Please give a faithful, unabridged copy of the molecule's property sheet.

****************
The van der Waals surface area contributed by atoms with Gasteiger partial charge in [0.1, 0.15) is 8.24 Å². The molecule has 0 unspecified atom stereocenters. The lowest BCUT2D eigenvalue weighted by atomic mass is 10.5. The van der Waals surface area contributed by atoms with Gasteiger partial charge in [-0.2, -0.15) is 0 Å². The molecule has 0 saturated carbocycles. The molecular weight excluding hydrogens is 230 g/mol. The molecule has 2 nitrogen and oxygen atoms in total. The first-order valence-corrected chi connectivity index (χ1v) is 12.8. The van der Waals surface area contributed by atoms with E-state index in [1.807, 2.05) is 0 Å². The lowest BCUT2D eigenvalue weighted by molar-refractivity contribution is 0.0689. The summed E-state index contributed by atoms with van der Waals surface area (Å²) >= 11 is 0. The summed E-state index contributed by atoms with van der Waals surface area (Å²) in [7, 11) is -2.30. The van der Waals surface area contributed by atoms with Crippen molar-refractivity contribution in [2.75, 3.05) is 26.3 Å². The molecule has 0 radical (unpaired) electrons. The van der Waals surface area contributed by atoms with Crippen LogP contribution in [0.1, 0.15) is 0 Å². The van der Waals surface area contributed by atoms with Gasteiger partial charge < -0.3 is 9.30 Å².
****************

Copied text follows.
The van der Waals surface area contributed by atoms with Gasteiger partial charge in [0.1, 0.15) is 8.24 Å². The molecule has 0 unspecified atom stereocenters. The lowest BCUT2D eigenvalue weighted by atomic mass is 10.5. The van der Waals surface area contributed by atoms with Gasteiger partial charge in [-0.2, -0.15) is 0 Å². The molecule has 0 saturated carbocycles. The molecular weight excluding hydrogens is 230 g/mol. The molecule has 2 nitrogen and oxygen atoms in total. The first-order valence-corrected chi connectivity index (χ1v) is 12.8. The van der Waals surface area contributed by atoms with E-state index in [1.807, 2.05) is 0 Å². The lowest BCUT2D eigenvalue weighted by molar-refractivity contribution is 0.0689. The summed E-state index contributed by atoms with van der Waals surface area (Å²) >= 11 is 0. The summed E-state index contributed by atoms with van der Waals surface area (Å²) in [7, 11) is -2.30. The van der Waals surface area contributed by atoms with Crippen molar-refractivity contribution in [2.75, 3.05) is 26.3 Å². The molecule has 0 radical (unpaired) electrons. The van der Waals surface area contributed by atoms with Crippen LogP contribution in [0.1, 0.15) is 0 Å². The van der Waals surface area contributed by atoms with Gasteiger partial charge < -0.3 is 9.30 Å².